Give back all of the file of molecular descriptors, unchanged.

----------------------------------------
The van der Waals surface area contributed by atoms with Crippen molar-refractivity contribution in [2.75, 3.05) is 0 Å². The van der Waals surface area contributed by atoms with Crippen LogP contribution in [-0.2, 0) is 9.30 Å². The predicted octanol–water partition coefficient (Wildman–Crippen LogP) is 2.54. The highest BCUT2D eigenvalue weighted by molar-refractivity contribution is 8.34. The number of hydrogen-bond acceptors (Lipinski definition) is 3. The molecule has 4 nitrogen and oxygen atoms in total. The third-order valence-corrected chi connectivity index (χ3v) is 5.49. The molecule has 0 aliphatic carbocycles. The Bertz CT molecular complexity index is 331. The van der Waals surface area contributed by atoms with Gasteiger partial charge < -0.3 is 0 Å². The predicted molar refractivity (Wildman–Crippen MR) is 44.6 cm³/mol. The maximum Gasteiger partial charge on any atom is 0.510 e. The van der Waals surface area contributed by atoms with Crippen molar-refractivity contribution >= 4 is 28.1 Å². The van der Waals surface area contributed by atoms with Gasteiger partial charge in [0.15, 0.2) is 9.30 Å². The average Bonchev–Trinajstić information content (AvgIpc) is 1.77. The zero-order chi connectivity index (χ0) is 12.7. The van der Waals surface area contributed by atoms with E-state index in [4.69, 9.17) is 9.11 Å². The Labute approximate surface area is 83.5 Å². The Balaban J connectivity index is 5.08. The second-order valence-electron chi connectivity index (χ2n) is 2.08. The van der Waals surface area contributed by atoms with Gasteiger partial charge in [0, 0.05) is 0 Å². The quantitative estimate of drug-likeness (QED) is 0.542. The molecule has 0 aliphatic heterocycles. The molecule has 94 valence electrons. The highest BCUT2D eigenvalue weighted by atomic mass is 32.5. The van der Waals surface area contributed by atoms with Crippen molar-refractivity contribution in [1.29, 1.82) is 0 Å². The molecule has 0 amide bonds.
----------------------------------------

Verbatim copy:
The van der Waals surface area contributed by atoms with Crippen molar-refractivity contribution in [2.75, 3.05) is 0 Å². The van der Waals surface area contributed by atoms with Crippen LogP contribution in [-0.2, 0) is 9.30 Å². The predicted octanol–water partition coefficient (Wildman–Crippen LogP) is 2.54. The highest BCUT2D eigenvalue weighted by molar-refractivity contribution is 8.34. The number of hydrogen-bond acceptors (Lipinski definition) is 3. The molecule has 4 nitrogen and oxygen atoms in total. The third-order valence-corrected chi connectivity index (χ3v) is 5.49. The molecule has 0 aliphatic carbocycles. The Bertz CT molecular complexity index is 331. The van der Waals surface area contributed by atoms with Gasteiger partial charge < -0.3 is 0 Å². The predicted molar refractivity (Wildman–Crippen MR) is 44.6 cm³/mol. The maximum Gasteiger partial charge on any atom is 0.510 e. The van der Waals surface area contributed by atoms with Crippen molar-refractivity contribution >= 4 is 28.1 Å². The van der Waals surface area contributed by atoms with Gasteiger partial charge in [0.15, 0.2) is 9.30 Å². The average Bonchev–Trinajstić information content (AvgIpc) is 1.77. The zero-order chi connectivity index (χ0) is 12.7. The van der Waals surface area contributed by atoms with E-state index in [4.69, 9.17) is 9.11 Å². The Labute approximate surface area is 83.5 Å². The Balaban J connectivity index is 5.08. The second-order valence-electron chi connectivity index (χ2n) is 2.08. The van der Waals surface area contributed by atoms with Gasteiger partial charge in [0, 0.05) is 0 Å². The quantitative estimate of drug-likeness (QED) is 0.542. The molecule has 0 aliphatic heterocycles. The molecule has 94 valence electrons. The highest BCUT2D eigenvalue weighted by atomic mass is 32.5. The van der Waals surface area contributed by atoms with Crippen molar-refractivity contribution in [1.29, 1.82) is 0 Å². The molecule has 0 amide bonds.